A BOAT seized from a black market fishermen and displayed across south-east Queensland boat ramps as a warning to other anglers has been crushed.
Fisheries Minister Mark Furner said the crushing sent a stern warning to all fishers about the consequences of committing serious fishing offences.
“If fishers are thinking about breaking the rules, they had better be ready to risk losing their fishing boat,” Mr Furner said.
Mr Furner said ublicensed selling of fisheries resources undermined the legitimate commercial fishing industry and threatened Queensland’s reputation as a producer of high-quality seafood.
He said reforms currently before parliament were aimed at fishers who illegally sold seafood on the blackmarket, including stronger compliance powers for fisheries officers and higher penalties for offenders.
“The community has been calling for change to fisheries legislation for many years and these proposed reforms will bring Queensland fisheries management in line with world’s best practice," Mr Furner said.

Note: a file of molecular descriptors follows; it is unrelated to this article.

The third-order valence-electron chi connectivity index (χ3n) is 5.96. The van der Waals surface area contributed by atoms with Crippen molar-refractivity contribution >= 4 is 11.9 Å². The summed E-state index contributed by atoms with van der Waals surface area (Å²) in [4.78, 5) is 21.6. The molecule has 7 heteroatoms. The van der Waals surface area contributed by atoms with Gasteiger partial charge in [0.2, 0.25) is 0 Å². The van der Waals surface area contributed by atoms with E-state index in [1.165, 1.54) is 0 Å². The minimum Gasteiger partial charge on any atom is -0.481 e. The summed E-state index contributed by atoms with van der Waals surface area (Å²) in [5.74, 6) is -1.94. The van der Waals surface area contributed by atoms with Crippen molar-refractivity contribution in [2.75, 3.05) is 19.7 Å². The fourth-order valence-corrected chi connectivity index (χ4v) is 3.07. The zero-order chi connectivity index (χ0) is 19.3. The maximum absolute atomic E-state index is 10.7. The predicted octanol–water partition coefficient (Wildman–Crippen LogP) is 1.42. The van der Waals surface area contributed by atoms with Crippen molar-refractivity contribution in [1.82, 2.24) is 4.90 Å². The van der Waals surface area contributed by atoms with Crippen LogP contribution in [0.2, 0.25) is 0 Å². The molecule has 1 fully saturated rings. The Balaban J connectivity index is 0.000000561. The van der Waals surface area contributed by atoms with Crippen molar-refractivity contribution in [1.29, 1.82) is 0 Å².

“We want to leave a legacy of a sustainable fishery for our children and grandchildren and protect Queensland jobs that rely on the industry.”
The boat, which was forfeited to the state government last year, was destroyed at Eagle Farm recycling centre this week.
A Queensland Fisheries spokesperson said the boat was crushed as it had been modified and was not suitable for sale.
The motors were removed and auctioned, with proceeds going back into supporting fisheries management, compliance and monitoring.
The spokesperson said Queensland Boating and Fisheries Patrol officers had intercepted the Kuraby-based angler delivering almost 200 redclaw to a Sunnybank restaurant in March last year.
During the investigation, 82 freshwater traps, more than 133 kilograms of redclaw, a 4.5 metre catamaran and a kayak were also seized at Somerset Dam and Brisbane.
The recreational fisher, who was not a first-time offender, pleaded guilty to five charges, including selling fisheries without a licence and using 78 excess and unmarked freshwater traps.
He was fined $7600 and had his vessel forfeited to the state.
A restaurant manager, who said he bought the redclaw for a staff party and didn’t intend to sell it, was fined $1000 after pleading guilty to one count of selling seafood without an authority.
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